NEW YORK (CNS) — The first season of the British period drama “Victoria” garnered more than 16 million American viewers in 2017, making it the second most popular PBS series of the past 20 years, after “Downton Abbey.”
Sumptuous to the eye, and crafted with abundant care for detail, it capably filled the void left in Anglophiles’ hearts since the Crawleys’ 2015 departure.
Still, previewing its much-anticipated second season, which begins Sunday, Jan. 14, 9-11 p.m. EST, provides a reminder that the series is also curiously unengaging. (After another episode in the same time slot Sunday, Jan. 21, one-hour episodes will air on Sundays 9-10 p.m. EST concluding Feb. 18.)
With its themes of war, poverty, famine, adultery and sexually transmitted diseases, this is not a show for the whole family. Add some sensuality, rearview nudity and a gay romance, and even some adults may choose to opt out. Most of this material does serve the plot, however, and is handled with discretion.
The kiss shared by Queen Victoria’s equerry, Lord Alfred Paget (Jordan Waller), and Prime Minister Robert Peel’s secretary, Edward Drummond (Leo Suter), however, is a different matter. The scene seems calculated both to appease fans, who have seen this moment coming from afar, and to allow them to feel good about their supposedly sophisticated acceptance of same-sex necking.
In fact, these real-life figures may not even have known each other, and there is no convincing evidence that they were gay. (Paget was not only married but the father of numerous children.) Rather, series creator and writer Daisy Goodwin seems to have invented these men’s now mildly provocative but then thoroughly dangerous act to generate more buzz for the series.
The 21-year-old Queen Victoria (Jenna Coleman) has recently given birth to her first daughter, Princess Vicky (Hallie Woodhall), as the second season opens.
Meanwhile her husband and consort, Prince Albert (Tom Hughes), is preoccupied with the First Anglo-Afghan War. Albert attempts to shield his wife from reports of a disastrous 1842 defeat in which Afghan forces wiped out more than 4,000 soldiers — with, reputedly, only one British survivor, Dr. William Brydon (Alexander Owen).
But the Irish famine is the great challenge confronting the queen during the 1840s, and one of the most severe she faced during her 63-year reign. Between 1845 and 1849, 1 million Irish died and another million emigrated. There were complicated reasons underlying this crisis related to Ireland’s dependence on the potato and the second-class status of its inhabitants within Victoria’s empire.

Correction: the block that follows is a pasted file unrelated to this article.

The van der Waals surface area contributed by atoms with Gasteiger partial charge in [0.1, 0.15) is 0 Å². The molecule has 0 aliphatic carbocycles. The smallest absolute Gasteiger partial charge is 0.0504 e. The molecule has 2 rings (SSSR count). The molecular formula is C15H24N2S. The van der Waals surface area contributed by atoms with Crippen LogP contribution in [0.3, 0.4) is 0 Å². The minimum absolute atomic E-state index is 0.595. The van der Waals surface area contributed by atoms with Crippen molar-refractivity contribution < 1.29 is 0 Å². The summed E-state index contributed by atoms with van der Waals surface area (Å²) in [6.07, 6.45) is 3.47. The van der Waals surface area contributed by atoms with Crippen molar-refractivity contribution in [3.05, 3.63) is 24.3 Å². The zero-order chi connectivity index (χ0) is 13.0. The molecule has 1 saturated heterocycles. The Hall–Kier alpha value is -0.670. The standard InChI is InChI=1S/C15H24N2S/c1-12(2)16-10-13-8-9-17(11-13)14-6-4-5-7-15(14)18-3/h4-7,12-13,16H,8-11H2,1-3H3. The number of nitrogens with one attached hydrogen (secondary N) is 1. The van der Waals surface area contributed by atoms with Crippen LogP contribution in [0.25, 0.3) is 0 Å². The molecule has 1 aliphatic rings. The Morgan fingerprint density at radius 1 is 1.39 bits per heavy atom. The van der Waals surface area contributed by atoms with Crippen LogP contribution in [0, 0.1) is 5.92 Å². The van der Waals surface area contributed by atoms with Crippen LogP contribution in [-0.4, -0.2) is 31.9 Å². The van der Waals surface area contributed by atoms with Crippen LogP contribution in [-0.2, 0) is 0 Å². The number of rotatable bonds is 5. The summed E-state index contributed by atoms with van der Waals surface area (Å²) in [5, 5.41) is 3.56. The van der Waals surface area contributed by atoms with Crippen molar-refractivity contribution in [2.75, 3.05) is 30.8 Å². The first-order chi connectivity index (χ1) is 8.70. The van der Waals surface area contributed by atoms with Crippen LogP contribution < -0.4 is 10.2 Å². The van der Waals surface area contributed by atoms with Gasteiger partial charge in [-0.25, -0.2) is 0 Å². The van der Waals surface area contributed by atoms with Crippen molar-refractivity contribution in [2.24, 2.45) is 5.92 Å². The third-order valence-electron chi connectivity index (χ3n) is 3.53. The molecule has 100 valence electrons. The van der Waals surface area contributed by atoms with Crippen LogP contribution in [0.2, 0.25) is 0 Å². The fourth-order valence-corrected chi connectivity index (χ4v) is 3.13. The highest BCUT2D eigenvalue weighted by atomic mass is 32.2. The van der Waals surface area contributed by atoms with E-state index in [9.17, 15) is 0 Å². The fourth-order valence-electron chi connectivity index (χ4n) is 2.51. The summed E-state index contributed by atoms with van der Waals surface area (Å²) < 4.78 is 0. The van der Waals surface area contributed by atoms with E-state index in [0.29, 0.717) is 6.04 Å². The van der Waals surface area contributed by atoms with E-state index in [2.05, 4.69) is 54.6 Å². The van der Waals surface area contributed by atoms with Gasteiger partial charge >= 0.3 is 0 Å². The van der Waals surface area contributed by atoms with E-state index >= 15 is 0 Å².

Intense “anti-papist” sentiment, moreover, as encapsulated in the cruel philosophy of Sir Charles Trevelyan (Edward Bennett) who was initially in charge of the relief effort, stalled aid to the Irish. “The population of Ireland has grown beyond its natural limits,” Trevelyan explains to Victoria. “It would be immoral of us to interfere in this period of self-regulation.”
To accent how some overcame such prejudice to relieve suffering, Goodwin draws from the story of her great-great-great grandfather, Anglican cleric Robert Traill (Martin Compston).
The misery he witnesses compels Traill, as the series depicts it, to appeal directly to Victoria for help. Meeting him at Buckingham Palace, the queen is moved to give 2,000 pounds toward famine relief, although some would argue the show exaggerates Victoria’s compassion.
Undeterred by his fellow clerics’ belief that “their own improvidence and fecklessness” was responsible for the plight of the Irish, Traill starts a soup kitchen in his home to feed famine victims. Having contracted typhus, Traill died in 1847.
Traill’s heroism will likely impress viewers, but it won’t necessarily move them. The audience’s inability to connect with “Victoria’s” characters is one of the series’ weaknesses.
Like “Downton Abbey,” the show attempts to reveal the “downstairs” world as well as the “upstairs” one. But character development among the maids, dressers, stewards and cooks is stunted.
Only assistant dresser Miss Cleary (Tilly Steele), an Irish Catholic who surreptitiously clutches rosary beads and has the gumption to thank the queen for supporting famine relief, comes across warmly and sympathetically.
The lack of chemistry between mismatched Coleman and Hughes is the series’ chief problem, however. While Coleman’s Victoria is available, likable, human and relatable, Hughes as Albert is lugubrious, intense and unappealing.
When Albert died in 1861, Victoria famously went into mourning for the remainder of her long life. But viewers will have a hard time understanding how the queen could have grieved so over the death of the man portrayed in this series. He is hardly the gentle, sweet spouse who lavished his wife with love and affection — as Victoria described him.
In the end, some “Victoria” watchers may well ask: could 16 million Americans be wrong?
Byrd is a guest reviewer for Catholic News Service.
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